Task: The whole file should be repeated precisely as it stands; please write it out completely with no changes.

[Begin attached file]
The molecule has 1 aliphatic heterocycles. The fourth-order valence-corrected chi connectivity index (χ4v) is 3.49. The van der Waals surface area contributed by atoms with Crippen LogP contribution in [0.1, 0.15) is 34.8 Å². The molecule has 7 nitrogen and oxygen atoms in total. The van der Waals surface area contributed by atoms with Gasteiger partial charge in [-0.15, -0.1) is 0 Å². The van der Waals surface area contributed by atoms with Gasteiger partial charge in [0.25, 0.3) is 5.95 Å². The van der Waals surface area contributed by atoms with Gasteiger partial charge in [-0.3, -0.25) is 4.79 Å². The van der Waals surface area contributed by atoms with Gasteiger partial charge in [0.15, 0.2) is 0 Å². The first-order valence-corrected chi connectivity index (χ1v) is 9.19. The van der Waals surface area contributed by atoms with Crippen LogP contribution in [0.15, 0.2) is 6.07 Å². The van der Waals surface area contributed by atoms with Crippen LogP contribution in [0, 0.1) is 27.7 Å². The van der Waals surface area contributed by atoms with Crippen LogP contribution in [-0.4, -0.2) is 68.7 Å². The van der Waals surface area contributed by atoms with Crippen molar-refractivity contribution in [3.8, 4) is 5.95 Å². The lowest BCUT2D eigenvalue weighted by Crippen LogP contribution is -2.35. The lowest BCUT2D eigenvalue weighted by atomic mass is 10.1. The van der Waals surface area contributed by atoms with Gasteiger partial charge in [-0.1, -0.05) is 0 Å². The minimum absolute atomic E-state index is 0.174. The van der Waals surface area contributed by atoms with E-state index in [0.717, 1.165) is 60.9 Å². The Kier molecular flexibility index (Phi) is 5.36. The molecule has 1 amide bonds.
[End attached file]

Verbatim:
The molecule has 1 aliphatic heterocycles. The fourth-order valence-corrected chi connectivity index (χ4v) is 3.49. The van der Waals surface area contributed by atoms with Crippen LogP contribution in [0.1, 0.15) is 34.8 Å². The molecule has 7 nitrogen and oxygen atoms in total. The van der Waals surface area contributed by atoms with Gasteiger partial charge in [-0.15, -0.1) is 0 Å². The van der Waals surface area contributed by atoms with Gasteiger partial charge in [0.25, 0.3) is 5.95 Å². The van der Waals surface area contributed by atoms with Gasteiger partial charge in [-0.3, -0.25) is 4.79 Å². The van der Waals surface area contributed by atoms with Gasteiger partial charge in [0.15, 0.2) is 0 Å². The first-order valence-corrected chi connectivity index (χ1v) is 9.19. The van der Waals surface area contributed by atoms with Crippen LogP contribution in [0.15, 0.2) is 6.07 Å². The van der Waals surface area contributed by atoms with Crippen LogP contribution in [0, 0.1) is 27.7 Å². The van der Waals surface area contributed by atoms with Crippen LogP contribution in [-0.4, -0.2) is 68.7 Å². The van der Waals surface area contributed by atoms with Crippen molar-refractivity contribution in [3.8, 4) is 5.95 Å². The lowest BCUT2D eigenvalue weighted by Crippen LogP contribution is -2.35. The lowest BCUT2D eigenvalue weighted by atomic mass is 10.1. The van der Waals surface area contributed by atoms with Gasteiger partial charge in [-0.1, -0.05) is 0 Å². The minimum absolute atomic E-state index is 0.174. The van der Waals surface area contributed by atoms with E-state index in [0.717, 1.165) is 60.9 Å². The Kier molecular flexibility index (Phi) is 5.36. The molecule has 1 amide bonds.